If you are willing to settle for a home built interior without ALL the creature comforts of a house, then you should be a lot more capable of staying on budget and on time. I think people just get frustrated with the level of effort and money they put it and over such a long time that it just wears them thin.

Do you really need a microwave in your vehicle? And the associated solar array and massive battery bank and inverter setup that goes along with it? Probably not.

How about a fancy sofa that converts into a bed at the touch of a button that runs some motors and pneumatic cylinders and has limit switches and a $1000 mattress on it? Probably not. I'm ok with a cot and a sleeping bag that I can set up myself.

People get caught up in building the VERY best... And I find myself doing it too... Because they think "hey, I'm talented and I have tools, so I can build something that's better than what you can buy". And while it very well may be true, it also eats up time and money and adds frustration.

There's a reason sportsmobiles are so expensive and an ambulance can be bought so cheap... It's because you need to build the ambulance yourself. To get it up to sportsmobile comfort and fit and finish, you will be putting in an exuberant amount of time and money and you will probably be sick of fixing it and building it before you even get a chance to use it.

BUT if you can control your spending, and your urge to make everything perfect and top-of-the-line, then an ambulance might be the ticket.
 

Petrolburner

Explorer
I'd opt for a 10' box van instead. More room inside the box, lighter weight, single rear wheel, has a low floor height etc. Nice ones available for sub $10,000. Get one with the aerodynamic thing above the cab for better highway mileage. Injectors and pumps on those old diesels can be expensive. For as many miles as you would put on it annually, the fuel cost would be about the same as a diesel. Compare the mileage vs cost of diesel vs unleaded. I've spent a lot of time making the same decision as you and I'd shy away from an ambulance because of the overall weight of the rig and the fuel mileage. I think the best of all would be a high topped wheel chair van with tall rear doors. It's normal width, easy to drive and park, but you can stand up inside and the tall rear doors make putting a moto in the back easier.
 

mhiscox

Expedition Leader
I'll put in a vote for a used Sprinter Van. The ability to stand up inside is huge, and they are much better to drive than an ambulance and some will break 20 mpg. With adaptable funiture, you can have a bike hauler and an RV without too much trouble.

There are several substantial build threads about moto-hauling Sprinters over on the Sprinter-Source forum, covering conversions of everything from beater T1Ns to new ones. Edward (Geek on the forum) probably has the most elaborate build thread:

http://sprinter-source.com/forum/showthread.php?t=17258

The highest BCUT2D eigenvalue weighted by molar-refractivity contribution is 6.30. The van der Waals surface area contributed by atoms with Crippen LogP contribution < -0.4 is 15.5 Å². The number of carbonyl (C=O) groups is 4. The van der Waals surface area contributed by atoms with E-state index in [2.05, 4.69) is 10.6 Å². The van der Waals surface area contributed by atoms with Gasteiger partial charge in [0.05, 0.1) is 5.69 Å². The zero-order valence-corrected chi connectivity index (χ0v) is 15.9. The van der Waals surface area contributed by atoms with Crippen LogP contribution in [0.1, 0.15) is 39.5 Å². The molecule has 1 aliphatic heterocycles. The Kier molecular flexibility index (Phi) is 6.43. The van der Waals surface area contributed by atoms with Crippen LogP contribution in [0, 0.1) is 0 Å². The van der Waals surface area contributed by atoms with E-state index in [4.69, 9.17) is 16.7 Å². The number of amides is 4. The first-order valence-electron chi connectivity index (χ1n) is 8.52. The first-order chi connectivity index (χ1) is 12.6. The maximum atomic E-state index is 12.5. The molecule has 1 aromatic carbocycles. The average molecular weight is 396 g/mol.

njtacoma

Explorer
This is pure speculation, but echoes what has been said earlier. I wonder if people get worn out with the build, before they get to enjoy it.
In the domestic section there was a guy that realized he wanted to camp more than build so he sold his army ambulance project and purchased a diesel truck and a 4wc. And I think Herbie (I apologize if I misquote) talked about the build of his astro and the amount of time and money it has taken would have better spent traveling.

I sold a Land Cruiser after a v8 swap because I was just done with the truck (frustrated, not finished).

My next "build" will be super simple, just enough to be reliable and useful.
 

flightcancled

Explorer
Well to that point the nice thing about an ambulance over a box truck is that it comes in a state where you can quickly build a sleeping platform and use it.

Generally speaking all our builds fall into two categories: full gut and rebuild and modify as needed. Typically modification builds focus on rebuilding the bench are on the right side. You can strip it down and put in a bed setup in 1-2 hours if you want to be completely minimalist. From there you can chip away at things as you wish. This leaves the rig usable at all times for light weekend use.


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nhbubba

New member
There are several substantial build threads about moto-hauling Sprinters over on the Sprinter-Source forum, covering conversions of everything from beater T1Ns to new ones. Edward (Geek on the forum) probably has the most elaborate build thread:

http://sprinter-source.com/forum/showthread.php?t=17258

He's posted that van on a motorcycle site I read (advrider) as well. I've read every damned page of it. It's what got me started on this whole idea. And god, can he take a photograph. Or maybe it's just that beautiful west.

Very close to exactly what I want. Although he's now doing a "redesign" to accommodate a shower, and I can't understand why. My goal would be something similar to that, plus/minus a more single guy, road racer slant.

A sprinter would be excellent. Lower load deck. Higher roof. Less conspicuous and easier to hide in the driveway without annoying the neighbors. But it is considerably more expensive of a place to start. "Beater" T1Ns do not exist here. Not without serious body rust. I've spent a fair amount of time looking. I'm nearly prepared to admit defeat and go Nissan NV2500 high-roof instead. The Nissan is a waaaaay better deal. And the savings would buy an awful lot of gas.
 

86scotty

Explorer
I would keep an open mind at this point and keep looking for a T1N Sprinter, a shuttle or handicap van, or a box truck. I would also just make sure it's a 1-ton (E350 or 3500) if it's Ford or Chevy, and by all means don't bother with a diesel domestic. Too much money for your purposes sounds like. A 5.4 Ford would be great for you and they are everywhere. I would steer clear of the Nissan because they get horrible fuel mileage I've heard, plus the cost of a new vehicle.
 

nhbubba

New member
The draw of the Nissan is it is a hi-top without having a fiberglass top ready to leak or coming with German repair bills. All things equal I'd rather have a domestic V8 or diesel. The Nissan would be my 2nd choice. And the Sprinter my last choice. I hear the repair bills can get nasty.

Still, that high roof. Ooooh..

The appeal of the ambulance seemed like it was because of the aluminum box and stout drivetrain. Seemed ripe for conversion. Doesn't seem like a huge difference between a class B motorhome and an ambulance.

Sounds like the GVWR kills it.. which is critical for my application. I need payload and tow rating. Guess I'll re-think some options.